With thousands of radio dishes spread over thousands of kilometres, the Square Kilometre Array will be the largest and most powerful radio telescope in the world and able to explore the deepest regions of the cosmos. But only if these thousands of radio dishes, some hundreds of kilometres apart, can be synchronized to within a fraction of a billionth of a second.
When it comes to telescopes, bigger is better. The larger they are, the more light they can catch, making them more sensitive to the faint light from stars and galaxies in the distant universe, and the better their resolution. But there are limits to how big you can build a telescope. The largest single-dish radio telescope in the world is China’s FAST telescope at 500 metres across. To go bigger, and make a more powerful telescope, engineers need to use a technique called aperture synthesis. In aperture synthesis, the signals from two or more smaller telescopes are fed into a computer that combines them into a single image, simulating a single telescope equivalent in size to the distance between the individual smaller telescopes. Using aperture synthesis, telescope engineers can place radio dishes kilometres or even thousands of kilometres apart, creating a telescope with thousands of times greater resolution than FAST.
Aperture synthesis is not new. The technique was first used by Australian radio astronomers in 1946 using a decommissioned radar antenna to study the Sun. Since then, telescopes like the Very Large Array in New Mexico, which has 27 dishes spread up to 36 km apart, have used the technique to transform our understanding of the universe. Very-Long-Baseline Interferometry, with dishes thousands of kilometres apart, takes aperture synthesis to the extreme, and gives us our most detailed look at galaxies in the furthest reaches of deep space.
The Square Kilometre Array (SKA) is a next generation radio telescope due to begin construction in the coming months. The SKA will have hundreds of radio dishes spread over hundreds of kilometres. (A planned upgrade will eventually expand the telescope to thousands of dishes spread over thousands of kilometres.) This vast scale introduces many new engineering challenges.
One of those challenges is how to synchronize all of the dishes. For aperture synthesis to work properly, the astronomical signals received by each dish need to be synchronized to less than 0.005 nanoseconds by the tick of an atomic clock at the heart of the array. Transmitting this atomic clock tick to the dishes is difficult. Over long distances, disturbances on the transmission cables such as vibration or temperature changes degrade the atomic clock signal. After about 30 km, the signal has become too degraded to synchronize the dishes to the precision required, which would lead to blurrier images. Smaller arrays like the Very Large Array and the Australia Telescope Compact Array can get away without having to worry about this because their dishes are less than 30 km from the atomic clock. Very-Long-Baseline Interferometry gets around this problem by having a separate atomic clock at each dish. But with hundreds, and eventually thousands of dishes spread over vast distances, the SKA would need dozens of atomic clocks, a solution that would be prohibitively expensive.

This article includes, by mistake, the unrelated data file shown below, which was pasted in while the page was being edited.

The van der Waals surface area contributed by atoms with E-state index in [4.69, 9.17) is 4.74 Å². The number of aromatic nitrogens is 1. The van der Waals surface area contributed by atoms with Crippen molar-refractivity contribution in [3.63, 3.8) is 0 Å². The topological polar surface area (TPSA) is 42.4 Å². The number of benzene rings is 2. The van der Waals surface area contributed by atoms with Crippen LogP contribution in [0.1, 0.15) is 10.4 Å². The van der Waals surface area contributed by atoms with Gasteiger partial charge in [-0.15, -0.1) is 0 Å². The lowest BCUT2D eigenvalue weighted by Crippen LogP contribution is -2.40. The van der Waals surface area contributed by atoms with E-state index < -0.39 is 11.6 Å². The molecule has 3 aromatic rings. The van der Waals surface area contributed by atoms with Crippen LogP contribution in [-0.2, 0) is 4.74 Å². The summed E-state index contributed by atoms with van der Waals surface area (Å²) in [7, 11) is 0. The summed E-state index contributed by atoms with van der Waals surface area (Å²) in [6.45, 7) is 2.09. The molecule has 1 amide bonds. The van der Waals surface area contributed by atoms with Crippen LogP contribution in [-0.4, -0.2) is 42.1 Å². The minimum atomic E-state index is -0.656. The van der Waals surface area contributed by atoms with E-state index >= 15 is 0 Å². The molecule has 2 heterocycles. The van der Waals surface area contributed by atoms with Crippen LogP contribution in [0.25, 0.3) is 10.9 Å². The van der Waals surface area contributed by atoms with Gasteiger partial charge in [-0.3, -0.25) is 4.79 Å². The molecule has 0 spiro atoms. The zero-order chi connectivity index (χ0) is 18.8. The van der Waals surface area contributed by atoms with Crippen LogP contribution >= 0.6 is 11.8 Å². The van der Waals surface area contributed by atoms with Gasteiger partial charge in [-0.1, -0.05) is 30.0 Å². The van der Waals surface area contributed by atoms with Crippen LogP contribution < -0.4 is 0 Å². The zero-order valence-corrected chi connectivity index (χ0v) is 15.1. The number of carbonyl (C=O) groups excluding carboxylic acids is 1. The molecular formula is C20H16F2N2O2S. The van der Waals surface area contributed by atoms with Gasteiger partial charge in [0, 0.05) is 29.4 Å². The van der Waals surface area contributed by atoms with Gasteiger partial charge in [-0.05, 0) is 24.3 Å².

We developed a system that is able compensate for the disturbances affecting the atomic clock signal, allowing the tick to be transmitted much longer distances, and at much lower cost and greater scalability than previous similar systems. Our central transmitter takes the atomic clock tick, encodes it onto a laser, and sends it to each of the hundreds of dishes through fibre-optic cables. (In the same way your internet data is transmitted.) A small mirror in the receiver at each dish reflects a portion of the laser signal back to the central transmitter. The electronics in the transmitter compare the returning signal (which has picked up twice the disturbance because of its two trips through the fibre link) to the signal that was transmitted, works out in what way the signal has been degraded, and modifies the outgoing transmission to compensate for the disturbances. Our system is able to maintain the precision of the atomic clock signal to better than 5 parts in a trillion at dishes up to 175 km from the atomic clock. If your watch were that good, it would only lose one second every 600 thousand years.
We had previously published details of the invention and testing of this technology, as well as details of its performance during trials on a working radio telescope, but the purpose of this paper is to provide a public record of how the system will actually be installed and operated on the SKA, as well as provide new details about its performance during temperature, seismic resilience, and electromagnetic interference compliance tests.
The SKA is actually split into two telescopes: SKA-MID which will be built in South Africa, and SKA-LOW which will be built in Western Australia. Our system will synchronize the hundreds of dishes of SKA-MID, while a system developed by colleagues at Tsinghua University in China will synchronize the thousands of smaller antennas that make up SKA-LOW.
The SKA, while mighty, will not be the last big telescope. Future giant telescopes, like the Next Generation Very Large Array, will also need signal stabilization systems like ours, but with even better performance. We are already looking to develop a system to meet the much more challenging requirements of optical astronomy, which might pave the way for optical telescopes on the scale of the SKA or Very Large Array. Beyond astronomy, systems like ours, able to transmit atomic clock time signals with greater precision than current standards, will have uses in synchronizing telecommunications networks, provide the extreme timing accuracy required in commerce such as high-frequency trading, and make GPS navigation much more precise. It’s only a matter of time.